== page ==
He slapped his hands to the side pockets of his sweats. “I left my wallet in my bag in the truck.”
“You’ll have to go get it.”
“Not a chance.” Chuck shoved his way past the officer.
“Oh, no, you don’t,” she said, following him.
He yanked his phone from his pocket. Its screen glowed with the texts from the police department. He waved it behind him at her as he walked. “I came as soon as I saw these.”
She huffed as she trailed him across the front yard. When he neared the porch, she said, “Not that way. Around back.”
Changing course, Chuck put his shoulder to the faded wooden gate at the side of the house, slamming it open and striding along the narrow passage beside the head–high wooden fence separating the house from Beatrice’s house next door.
“What can you tell me?” Chuck demanded over his shoulder to the officer.
“I’m on perimeter." She jogged to keep up. “You’ll have to talk to the others.”
They reached the back of the house. A single–car garage filled one corner of the compact backyard. In the other corner, the branches of an apple tree extended over a fallow, raised–bed garden.
Between the garage and garden bed, the gate that led through the back fence to the rear alley stood open. On the cracked asphalt of the alleyway, framed by the open gate and covered by a white sheet, lay what was, based on its shape, clearly a human body.
Chuck came up short in the middle of the yard, staring through the gate.
The body lay on its back. Red stains spotted the sheet, which stretched over the human form from head to toe. A sizable stomach pressed the sheet upward at the middle.
Chuck quaked at the sight of the corpse, his legs growing weak with a combination of relief and horror. The dead body was not Janelle; it did not have her slender frame. But who was it?
He resumed walking toward the back gate, his eyes locked on the body. A uniformed police officer stepped from the alley into the yard and swung the gate closed behind her, blocking his view.
The officer was Sandra Kingsley. Like Chuck, she was in her mid–forties. She was tall and willowy, her sandy brown hair falling from her Durango Police Department ball cap to her chin in a blunt–cut bob. “It’s okay, Chuck,” she said, stopping in front of him. “It’s not her.”
“Who is it, then?”
She hesitated. “I can’t say.”
“But you know,” he said in response to her hesitation.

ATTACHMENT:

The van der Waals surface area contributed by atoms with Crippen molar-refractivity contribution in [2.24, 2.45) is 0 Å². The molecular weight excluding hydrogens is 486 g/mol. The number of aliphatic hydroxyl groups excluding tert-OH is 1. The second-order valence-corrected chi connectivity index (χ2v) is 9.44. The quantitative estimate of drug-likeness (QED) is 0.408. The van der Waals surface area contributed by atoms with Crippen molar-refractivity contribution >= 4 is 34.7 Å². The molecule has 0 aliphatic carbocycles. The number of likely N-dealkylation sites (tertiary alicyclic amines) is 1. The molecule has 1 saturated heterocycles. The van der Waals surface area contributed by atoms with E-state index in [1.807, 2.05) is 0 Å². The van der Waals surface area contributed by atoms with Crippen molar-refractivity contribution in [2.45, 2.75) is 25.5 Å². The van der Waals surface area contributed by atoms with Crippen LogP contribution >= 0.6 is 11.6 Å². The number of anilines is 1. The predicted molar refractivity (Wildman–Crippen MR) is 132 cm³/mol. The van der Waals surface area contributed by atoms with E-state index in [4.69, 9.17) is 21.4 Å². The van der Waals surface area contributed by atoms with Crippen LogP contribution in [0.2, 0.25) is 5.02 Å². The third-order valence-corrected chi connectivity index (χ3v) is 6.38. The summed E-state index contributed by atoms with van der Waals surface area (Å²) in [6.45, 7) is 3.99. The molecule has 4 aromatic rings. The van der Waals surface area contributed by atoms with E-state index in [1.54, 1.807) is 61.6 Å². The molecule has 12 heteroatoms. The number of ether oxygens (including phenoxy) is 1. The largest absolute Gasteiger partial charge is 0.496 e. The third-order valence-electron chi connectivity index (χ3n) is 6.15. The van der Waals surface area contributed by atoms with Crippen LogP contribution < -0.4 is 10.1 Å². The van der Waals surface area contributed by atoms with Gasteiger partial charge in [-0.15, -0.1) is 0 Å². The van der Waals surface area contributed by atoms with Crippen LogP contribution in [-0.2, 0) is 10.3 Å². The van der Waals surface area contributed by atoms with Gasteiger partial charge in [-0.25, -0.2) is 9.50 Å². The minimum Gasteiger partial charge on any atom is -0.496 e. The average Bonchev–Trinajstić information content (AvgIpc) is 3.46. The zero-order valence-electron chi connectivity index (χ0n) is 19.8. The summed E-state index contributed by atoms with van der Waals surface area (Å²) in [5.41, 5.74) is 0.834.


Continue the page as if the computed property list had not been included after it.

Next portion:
She tipped her head forward, the brim of her cap momentarily hiding her luminous, green eyes.
“I know who it is, too, don’t I?” Chuck asked.
She nodded again, a quick dip of her dimpled chin. Her gaze moved past him to the house, where another officer exited the back door. The officer was even younger than Officer Anand. Peach fuzz covered his upper lip and acne pocked his cheeks. A shock of auburn hair showed beneath the visor of his ball cap.
The boyish officer descended the three wooden steps from the rear of the house, the screen door swinging shut behind him. He hustled across the backyard and through the rear gate.
Sandra said to Chuck, “It appears everything started in your house.”
“In my…in our…?”
“In your study, to be exact. It’s a mess in there.” She fixed him with unblinking eyes. “Did you have anything in there someone might have wanted?”
He glanced past her in the direction of the body in the alley beyond the fence. “I’m an archaeologist. What could I possibly have that would be cause for that?”
“You’ve made some big discoveries over the years, headline–making stuff. Everybody in town knows it.”
“I never keep anything of value in my house, ever.”
“It would seem someone thought otherwise.”
“Can I see?”
She pursed her lips, frowning. “You can’t go inside, but I guess you could peek in the window. Maybe you’ll spot something.”
Chuck climbed the steps to the back door. Gripping the doorframe, he leaned sideways and peered through the window into the small room at the back of the house that served as his office. Inside the room, his scarred oak desk was swept clean. Spiral notebooks, photographs, a desk lamp, notecards, and pens and pencils that normally sat on the desktop or filled the desk drawers were scattered across the hardwood floor, along with his laptop and monitor.
Opposite the desk, the drawers to his two file cabinets were pulled open, their contents strewn on the floor with his desk items. A framed picture of Janelle and the girls had been lifted from the wall and lay on the floor as well.
Chuck cursed. He pushed himself upright from the window. “You’re right,” he said with a shake of his head as he returned to Sandra in the yard. “It’s a mess in there.”
“Somebody was looking for something.”
“I have no idea. My laptop is still there. You’d think they’d at least have taken that.”
“Think harder. It would appear somebody thought something in your study was worth killing over.”
He pivoted at the cry of “Chuck!” from Janelle.
She rounded the rear corner of the house and rushed to him.
“Thank God, you’re okay,” Chuck said to her as they embraced.